The first actual missionary in Sweden and the Nordic countries (and organizer of the Catholic church therein), Ansgar was later declared "Patron of Scandinavia".

Ansgar’s biographers remark that he was an extraordinary preacher, a humble and ascetical priest. He was devoted to the poor and the sick, imitating the Lord in washing their feet and waiting on them at table. He died peacefully at Bremen, Germany, without achieving his wish to be a martyr.

Ansgar succeeded in thwarting a pagan rebellion before returning to Bremen. He was proclaimed a saint by his successor, Rembert, and Pope Nicholas I the Great approved the proclamation.

Ansgar's biographers remark that he was an extraordinary preacher, a humble and ascetical priest. He was devoted to the poor and the sick, imitating the Lord in washing their feet and waiting on them at table. He died peacefully at Bremen, Germany, without achieving his wish to be a martyr.

He accompanied King Harold to Denmark when the exiled King returned to his native land and engaged in missionary work there. Ansgar's success caused King Bjorn of Sweden to invite him to that country, and he built the first Christian Church in Sweden.

Ansgar was buried in Bremen in 865. His successor as archbishop, Rimbert, wrote the Vita Ansgarii. He noted that Ansgar wore a rough hair shirt, lived on bread and water, and showed great charity to the poor.

Ansgar was convinced he was commanded by heaven to undertake this mission and was influenced by a vision he received when he was concerned about the journey, in which he met a man who reassured him of his purpose and informed him of a prophet that he would meet, the abbotAdalhard, who would instruct him in what was to happen. In the vision, he searched for and found Adalhard, who commanded, "Islands, listen to me, pay attention, remotest peoples", which Ansgar interpreted as God's will that he go to the Scandinavian countries as "most of that country consisted of islands, and also, when 'I will make you the light of the nations so that my salvation may reach to the ends of the earth' was added, since the end of the world in the north was in Swedish territory"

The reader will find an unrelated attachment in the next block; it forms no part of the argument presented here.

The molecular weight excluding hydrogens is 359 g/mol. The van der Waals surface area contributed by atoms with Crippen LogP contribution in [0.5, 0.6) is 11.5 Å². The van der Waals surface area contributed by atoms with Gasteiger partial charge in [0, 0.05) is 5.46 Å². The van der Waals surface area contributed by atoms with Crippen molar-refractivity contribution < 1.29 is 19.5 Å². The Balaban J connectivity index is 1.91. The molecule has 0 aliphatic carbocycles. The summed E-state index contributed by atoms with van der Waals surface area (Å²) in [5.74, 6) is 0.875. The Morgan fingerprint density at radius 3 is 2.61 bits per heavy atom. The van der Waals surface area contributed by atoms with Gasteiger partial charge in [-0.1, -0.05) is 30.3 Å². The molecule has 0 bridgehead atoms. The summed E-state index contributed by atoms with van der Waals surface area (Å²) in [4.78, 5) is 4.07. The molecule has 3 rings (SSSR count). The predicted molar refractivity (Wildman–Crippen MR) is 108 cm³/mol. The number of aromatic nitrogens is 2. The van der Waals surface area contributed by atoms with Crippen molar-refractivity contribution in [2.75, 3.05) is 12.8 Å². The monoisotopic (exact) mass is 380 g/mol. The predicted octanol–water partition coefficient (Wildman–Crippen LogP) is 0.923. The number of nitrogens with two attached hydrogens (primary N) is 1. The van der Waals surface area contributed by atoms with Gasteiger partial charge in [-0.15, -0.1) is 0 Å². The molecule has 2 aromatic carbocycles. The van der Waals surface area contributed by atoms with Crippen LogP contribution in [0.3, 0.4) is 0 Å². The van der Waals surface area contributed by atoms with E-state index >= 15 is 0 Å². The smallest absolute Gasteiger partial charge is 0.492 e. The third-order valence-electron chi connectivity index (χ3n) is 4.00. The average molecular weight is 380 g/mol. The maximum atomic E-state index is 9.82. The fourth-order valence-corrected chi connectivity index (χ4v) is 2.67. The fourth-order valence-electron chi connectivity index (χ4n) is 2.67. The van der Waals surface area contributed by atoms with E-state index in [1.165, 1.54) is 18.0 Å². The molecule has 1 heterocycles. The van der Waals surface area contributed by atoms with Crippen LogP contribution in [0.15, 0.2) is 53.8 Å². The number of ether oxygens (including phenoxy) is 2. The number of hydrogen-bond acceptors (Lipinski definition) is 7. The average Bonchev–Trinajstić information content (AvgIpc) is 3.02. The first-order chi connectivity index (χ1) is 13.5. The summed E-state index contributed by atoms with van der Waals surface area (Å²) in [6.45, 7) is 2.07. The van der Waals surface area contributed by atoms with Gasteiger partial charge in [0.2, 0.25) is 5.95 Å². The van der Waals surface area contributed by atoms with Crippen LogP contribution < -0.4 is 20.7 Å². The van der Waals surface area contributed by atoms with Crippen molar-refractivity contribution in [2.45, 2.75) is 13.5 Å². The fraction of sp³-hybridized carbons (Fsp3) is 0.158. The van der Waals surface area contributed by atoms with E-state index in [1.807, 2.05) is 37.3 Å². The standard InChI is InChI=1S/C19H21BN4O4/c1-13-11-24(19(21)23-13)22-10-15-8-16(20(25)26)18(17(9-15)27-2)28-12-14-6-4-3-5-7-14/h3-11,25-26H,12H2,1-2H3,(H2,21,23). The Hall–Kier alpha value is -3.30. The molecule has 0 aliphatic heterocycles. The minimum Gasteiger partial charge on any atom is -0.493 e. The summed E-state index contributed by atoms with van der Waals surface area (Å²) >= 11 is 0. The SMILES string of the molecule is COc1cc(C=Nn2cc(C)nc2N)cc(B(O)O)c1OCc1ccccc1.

In the thirty-fourth year of his episcopacy, at the age of 64, Bishop Ansgar endured months of intense suffering from an intestinal infection. Throughout that illness, he often quoted Job who said, “We accept good things from God; should we not accept evil?” (Job 2:10). Before his death, he made arrangements for the proper administration of his diocese and missions. When all was prepared and he was on his deathbed, he prayed until his last breath, quoting various Scriptures, including, “O God, be merciful to me a sinner” (Luke 18:13), and “Father, into your hands I commend my spirit” (Luke 23:46).

Sweden became pagan again after his death, and remained so until the coming of missionaries two centuries later. St. Ansgar shares the celebration of his liturgical feast with St. Blase on February 3.

Most noble father, Anskar, restore us by thy grace, and those who wander now afar, in Christ’s own bosom place. In holy strife contending, thou did’st the faith proclaim, to Danes and Swedes declaring, the honour of His name. An unbelieving nation, from thee the light receives, the teachings of salvation, it now with joy believes. ~Swedish hymn

Saint Ansgar, you heard God calling you and responded to that call with great fervor and courage. Through your labors, God brought about the conversion of many to the faith. Please pray for me, that I may imitate your fervor by laying my life down sacrificially for others. May I, like you, become a true martyr in spirit, carrying my cross to the very end. Saint Ansgar, pray for me. Jesus, I trust in You.